7 Tips for Eating Out Gluten Free


By Annalies Corse

Medical Scientist/Naturopath

Eating Out Gluten Free

Australians love eating out, and we are indeed very spoilt for choice when it comes to the vast array of cuisines available to us, seven days a week.

For those of us with coeliac disease or gluten sensitivity, the simple pleasure of heading out for a meal or coffee and cake can actually become a major social burden. Many people who cannot eat gluten have admitted to declining dinner invitations, going without food at a fancy restaurant, or ordering the most bland and boring item on the menu, fearing the undoing of all their hard work at maintaining their gluten-free diet.

Eating out should remain pleasurable, and food is not something we should associate with fear, or sickness! Eating out gluten-free is not only delicious, it is entirely attainable.

Here are Seven tips to follow, so you can continue to eat out with confidence entirely gluten free.

  1. Phone ahead

If you know where you are headed, check out the menu online, or phone the restaurant and discuss which meals are gluten free. Most restaurants are familiar with answering questions regarding food allergies, and gluten sensitivity is no different.

  1. There’s an app for that!

There are many apps now available listing eateries, shops and manufacturers that are all gluten free. Some even list online takeaway services that cater for gluten-free customers. Many of these apps are free, including the Gluten Free Eating Directory.

  1. Location, location

If you live in a capital city or a town with a health-conscious reputation, you will know that gluten-free menu options are the norm in certain areas. Focusing your social outings in these areas can make Friday night dinner and drinks much easier when eating gluten free.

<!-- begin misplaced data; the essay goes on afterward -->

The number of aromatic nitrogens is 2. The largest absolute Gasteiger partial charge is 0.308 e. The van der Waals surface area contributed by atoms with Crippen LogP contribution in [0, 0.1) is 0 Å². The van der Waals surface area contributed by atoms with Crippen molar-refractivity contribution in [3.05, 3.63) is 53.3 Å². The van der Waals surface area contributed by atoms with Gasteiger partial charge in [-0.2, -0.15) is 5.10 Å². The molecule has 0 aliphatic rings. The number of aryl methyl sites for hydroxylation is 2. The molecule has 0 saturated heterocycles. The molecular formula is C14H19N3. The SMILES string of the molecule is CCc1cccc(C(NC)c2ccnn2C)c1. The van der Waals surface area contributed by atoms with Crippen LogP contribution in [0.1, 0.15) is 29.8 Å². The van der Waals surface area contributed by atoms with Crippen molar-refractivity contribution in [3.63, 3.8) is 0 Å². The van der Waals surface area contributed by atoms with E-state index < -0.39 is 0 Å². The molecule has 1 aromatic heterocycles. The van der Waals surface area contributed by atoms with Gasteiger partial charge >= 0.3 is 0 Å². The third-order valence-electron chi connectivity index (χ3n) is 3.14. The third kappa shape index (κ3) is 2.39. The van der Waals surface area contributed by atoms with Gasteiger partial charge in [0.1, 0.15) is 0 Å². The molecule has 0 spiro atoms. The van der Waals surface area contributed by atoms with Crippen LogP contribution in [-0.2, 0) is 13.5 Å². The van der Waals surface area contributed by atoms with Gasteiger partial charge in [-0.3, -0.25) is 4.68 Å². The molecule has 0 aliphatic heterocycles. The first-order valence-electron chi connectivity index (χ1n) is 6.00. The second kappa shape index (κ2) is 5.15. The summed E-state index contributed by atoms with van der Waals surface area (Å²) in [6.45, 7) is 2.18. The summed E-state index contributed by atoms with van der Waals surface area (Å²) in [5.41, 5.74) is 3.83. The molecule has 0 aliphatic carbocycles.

1. Mind your condiments

As many chefs and keen home cooks know, many sauces are based on wheat flour. Ask wait staff or chefs about the condiments and seasonings in the meal you are interested in, and be mindful that gluten is found in wheat, barley, rye and oats. Soy and teriyaki sauces often contain gluten as well. Safe seasoning options include lemon or lime juice, salts, peppers, vinegar’s mayonnaise, and hollandaise/ and béarnaise sauces.

  1. The safety of veggies

Not only are all vegetables gluten free, they are also incredibly healthy. Veggies are the safest choice when you are unsure of the validity of supposedly gluten-free meals. Vegetables served with a steak, fish or other protein source, cooked with gluten-free condiments and sauces is an incredibly nutritious meal, whether you require a gluten-free meal or not.

  1. Indulgent desserts

While wheat and oats feature heavily in the dessert world, the gluten-free options are endless and delicious. Many gluten-free desserts are already on the menu. Polenta and almond meal-based cakes are gluten free, as is pavlova, panna cotta, crème brulee, gelato and more! Again, simply double-check with wait staff for any toppings you are unsure of.

  1. Avoiding pasta, pizzas and patisseries

While many Italian restaurants and pizzerias offer gluten-free options, some still do not, nor can they guarantee that cross-contamination with gluten-based flours will never occur. If this bothers you, it’s best to avoid cuisine with a heavy focus on wheat-based flour, including the local patisserie. There are so many delicious gluten-free meals based around vegetables, seafoods, fruits, cheeses and other dairy, nuts, and red and white meats. Try to shift your focus to the wide variety of foods that are gluten free, as opposed to those foods you may need to say goodbye to. It also helps to ask your family to be considerate and possibly not eat these foods around you while you adjust.

If you have coeliac disease, the general advice is not to assume that a meal is gluten free. Always check first. Many chefs are trained to understand the needs of their diners with coeliac disease, and the current wave of gluten-free eating means gluten-free menu options are more plentiful than ever.


  1. Eating Out Gluten Free, Coeliac Australia (2015): coeliac.org.au
  2. glutenfree.eatingdirectory.com.au
  3. Gluten-free ‘lifestylers’ make eating out difficult for coeliacs (2015): goodfood.com.au/good-food/food-news/glutenfree-lifestylers-make-eating-out-difficult-for-coeliacs-20151005-gjwopg.html#ixzz3td8zIgil



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